The report identifies several solutions and measures needed to promote the joint implementation of ESIA for loans or credit with potential ecological and socio-cultural risks.
Banking and financial institutions are essential sources of capital for investments in developmental projects. Although financing these projects is economically beneficial, their potential environmental and social consequences require serious contemplation. Institutions that lend to development projects are indirectly responsible for the damages to resources from the project’s activities. Customarily, banks’ scrutiny of borrowers is limited to financial evaluation to determine loan-repayment capabilities without considering potential environmental impacts. This lack of ecological and social accountability severely affects resources and may cause the project’s failure, ultimately leading to loan defaults.
Cambodian banking and financial institutions have not implemented ESIAs as pre-conditions to approve potentially risky loans. In contrast, several international banks (such as the ADB, WB, and IFC) have developed strong safeguard policies on the environment, forests, resettlement, indigenous peoples, cultural legacies, and regions in conflict as preconditions for approving loans. The lack of enforcement of similar safeguards in the Cambodian banking and financial sector is particularly concerning. Credit from this sector has contributed extensively to many development projects that have damaged resources or led to conflicts with local populations.
The study results presented in this report demonstrate the disconnect between the financial sector and the implementation of environmental policies, even though some institutions have begun to integrate awareness and obligations towards ecological and social responsibilities. In response to these shortcomings, the report identifies several solutions and measures needed to promote the joint implementation of ESIA for loans or credit with potential ecological and socio-cultural risks.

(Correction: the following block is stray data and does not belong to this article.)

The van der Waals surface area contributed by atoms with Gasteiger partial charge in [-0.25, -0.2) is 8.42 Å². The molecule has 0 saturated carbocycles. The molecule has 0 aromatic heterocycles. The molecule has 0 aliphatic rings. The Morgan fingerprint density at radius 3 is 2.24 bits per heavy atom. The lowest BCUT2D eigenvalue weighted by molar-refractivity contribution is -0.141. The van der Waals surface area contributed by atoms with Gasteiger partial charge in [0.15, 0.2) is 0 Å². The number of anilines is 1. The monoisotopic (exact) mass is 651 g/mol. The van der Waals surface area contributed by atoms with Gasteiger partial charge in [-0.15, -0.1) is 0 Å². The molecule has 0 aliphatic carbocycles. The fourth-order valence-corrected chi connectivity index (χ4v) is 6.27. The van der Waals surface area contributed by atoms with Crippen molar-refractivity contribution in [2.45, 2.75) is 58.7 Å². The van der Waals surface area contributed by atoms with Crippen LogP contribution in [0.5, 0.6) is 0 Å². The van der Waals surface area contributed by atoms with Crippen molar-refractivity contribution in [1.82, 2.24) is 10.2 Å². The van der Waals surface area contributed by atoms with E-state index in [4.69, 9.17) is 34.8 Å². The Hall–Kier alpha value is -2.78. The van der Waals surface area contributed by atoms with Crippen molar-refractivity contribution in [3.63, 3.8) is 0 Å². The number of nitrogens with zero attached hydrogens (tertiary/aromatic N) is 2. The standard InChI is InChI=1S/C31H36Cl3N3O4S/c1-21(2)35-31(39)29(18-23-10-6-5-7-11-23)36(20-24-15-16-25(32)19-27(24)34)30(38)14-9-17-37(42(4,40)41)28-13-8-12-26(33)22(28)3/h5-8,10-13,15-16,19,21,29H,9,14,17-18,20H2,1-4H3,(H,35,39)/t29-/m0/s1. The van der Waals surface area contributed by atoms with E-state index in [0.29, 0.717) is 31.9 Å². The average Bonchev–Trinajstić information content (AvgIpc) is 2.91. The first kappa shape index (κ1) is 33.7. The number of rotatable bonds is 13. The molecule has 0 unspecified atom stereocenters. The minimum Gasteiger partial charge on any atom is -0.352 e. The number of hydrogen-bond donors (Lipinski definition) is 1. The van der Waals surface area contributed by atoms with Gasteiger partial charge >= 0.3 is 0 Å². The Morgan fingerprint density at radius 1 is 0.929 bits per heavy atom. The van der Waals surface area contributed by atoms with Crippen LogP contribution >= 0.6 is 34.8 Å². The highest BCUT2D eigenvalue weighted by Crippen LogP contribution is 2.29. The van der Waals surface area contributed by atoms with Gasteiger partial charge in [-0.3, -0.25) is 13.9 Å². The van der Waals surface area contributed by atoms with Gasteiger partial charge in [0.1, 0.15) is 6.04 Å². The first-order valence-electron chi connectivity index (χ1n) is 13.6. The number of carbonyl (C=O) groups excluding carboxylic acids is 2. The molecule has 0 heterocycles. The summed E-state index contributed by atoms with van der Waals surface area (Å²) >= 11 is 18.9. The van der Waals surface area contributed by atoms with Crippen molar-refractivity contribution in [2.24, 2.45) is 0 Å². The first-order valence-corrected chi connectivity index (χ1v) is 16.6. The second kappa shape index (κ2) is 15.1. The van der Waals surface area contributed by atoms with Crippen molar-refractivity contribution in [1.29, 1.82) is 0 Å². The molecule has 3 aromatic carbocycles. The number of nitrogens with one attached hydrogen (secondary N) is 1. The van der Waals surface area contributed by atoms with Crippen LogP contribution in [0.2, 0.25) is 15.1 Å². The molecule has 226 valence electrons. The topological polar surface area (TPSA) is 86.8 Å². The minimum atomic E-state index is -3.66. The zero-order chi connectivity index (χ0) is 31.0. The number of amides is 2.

Disclaimer: The content of this publication is the sole responsibility of Fair Finance Cambodia and can in no way be taken to reflect the views of the Fair Finance Asia/ Fair Finance International network.
About Fair Finance Cambodia
The Fair Finance Cambodia (FFC) coalition aims to reduce the negative impacts of cross-border investments on human rights, the environment and climate change, particularly those made by multinational financial institutions, banks and insurers while increasing inclusive economic development. FFC is operational in Cambodia – wherein the Fair Finance Cambodia Civil Society Organization (CSO) coalition leads research and engagement with key stakeholders, including financial regulatory and policymaking institutions, banking and investment associations, multilateral development banks and academia. FFC is a member of Fair Finance Asia, a regional network of CSOs committed to ensuring that financial institutions’ funding decisions in the region respect local communities’ social and environmental well-being.